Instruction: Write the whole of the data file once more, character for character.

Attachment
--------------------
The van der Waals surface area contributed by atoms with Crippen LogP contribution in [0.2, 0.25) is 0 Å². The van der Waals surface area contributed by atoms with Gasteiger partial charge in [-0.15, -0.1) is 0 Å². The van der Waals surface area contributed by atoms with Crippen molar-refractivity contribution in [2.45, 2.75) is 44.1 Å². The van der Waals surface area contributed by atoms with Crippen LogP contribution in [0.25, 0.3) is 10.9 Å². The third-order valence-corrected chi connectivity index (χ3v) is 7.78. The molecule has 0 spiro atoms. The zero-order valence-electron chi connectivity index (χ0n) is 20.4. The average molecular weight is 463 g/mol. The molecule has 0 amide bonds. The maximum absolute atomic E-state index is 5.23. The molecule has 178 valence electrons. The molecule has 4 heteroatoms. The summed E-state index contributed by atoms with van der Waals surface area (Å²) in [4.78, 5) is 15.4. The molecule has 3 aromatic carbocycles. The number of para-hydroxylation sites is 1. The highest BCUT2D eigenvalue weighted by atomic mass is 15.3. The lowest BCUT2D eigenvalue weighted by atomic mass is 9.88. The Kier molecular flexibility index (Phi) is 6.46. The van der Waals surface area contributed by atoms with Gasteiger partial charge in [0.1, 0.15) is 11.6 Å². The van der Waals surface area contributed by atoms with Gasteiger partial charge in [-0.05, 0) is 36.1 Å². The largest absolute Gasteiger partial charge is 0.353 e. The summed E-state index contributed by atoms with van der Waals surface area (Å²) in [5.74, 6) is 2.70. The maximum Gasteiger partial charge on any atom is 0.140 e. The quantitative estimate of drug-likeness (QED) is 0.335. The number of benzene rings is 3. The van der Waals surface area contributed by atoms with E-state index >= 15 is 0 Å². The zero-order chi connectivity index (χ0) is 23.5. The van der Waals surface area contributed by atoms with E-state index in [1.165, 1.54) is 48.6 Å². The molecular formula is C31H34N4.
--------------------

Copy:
The van der Waals surface area contributed by atoms with Crippen LogP contribution in [0.2, 0.25) is 0 Å². The van der Waals surface area contributed by atoms with Gasteiger partial charge in [-0.15, -0.1) is 0 Å². The van der Waals surface area contributed by atoms with Crippen molar-refractivity contribution in [2.45, 2.75) is 44.1 Å². The van der Waals surface area contributed by atoms with Crippen LogP contribution in [0.25, 0.3) is 10.9 Å². The third-order valence-corrected chi connectivity index (χ3v) is 7.78. The molecule has 0 spiro atoms. The zero-order valence-electron chi connectivity index (χ0n) is 20.4. The average molecular weight is 463 g/mol. The molecule has 0 amide bonds. The maximum absolute atomic E-state index is 5.23. The molecule has 178 valence electrons. The molecule has 4 heteroatoms. The summed E-state index contributed by atoms with van der Waals surface area (Å²) in [4.78, 5) is 15.4. The molecule has 3 aromatic carbocycles. The number of para-hydroxylation sites is 1. The highest BCUT2D eigenvalue weighted by atomic mass is 15.3. The lowest BCUT2D eigenvalue weighted by atomic mass is 9.88. The Kier molecular flexibility index (Phi) is 6.46. The van der Waals surface area contributed by atoms with Gasteiger partial charge in [0.1, 0.15) is 11.6 Å². The van der Waals surface area contributed by atoms with Gasteiger partial charge in [-0.05, 0) is 36.1 Å². The largest absolute Gasteiger partial charge is 0.353 e. The summed E-state index contributed by atoms with van der Waals surface area (Å²) in [5.74, 6) is 2.70. The maximum Gasteiger partial charge on any atom is 0.140 e. The quantitative estimate of drug-likeness (QED) is 0.335. The number of benzene rings is 3. The van der Waals surface area contributed by atoms with E-state index >= 15 is 0 Å². The zero-order chi connectivity index (χ0) is 23.5. The van der Waals surface area contributed by atoms with E-state index in [1.165, 1.54) is 48.6 Å². The molecular formula is C31H34N4.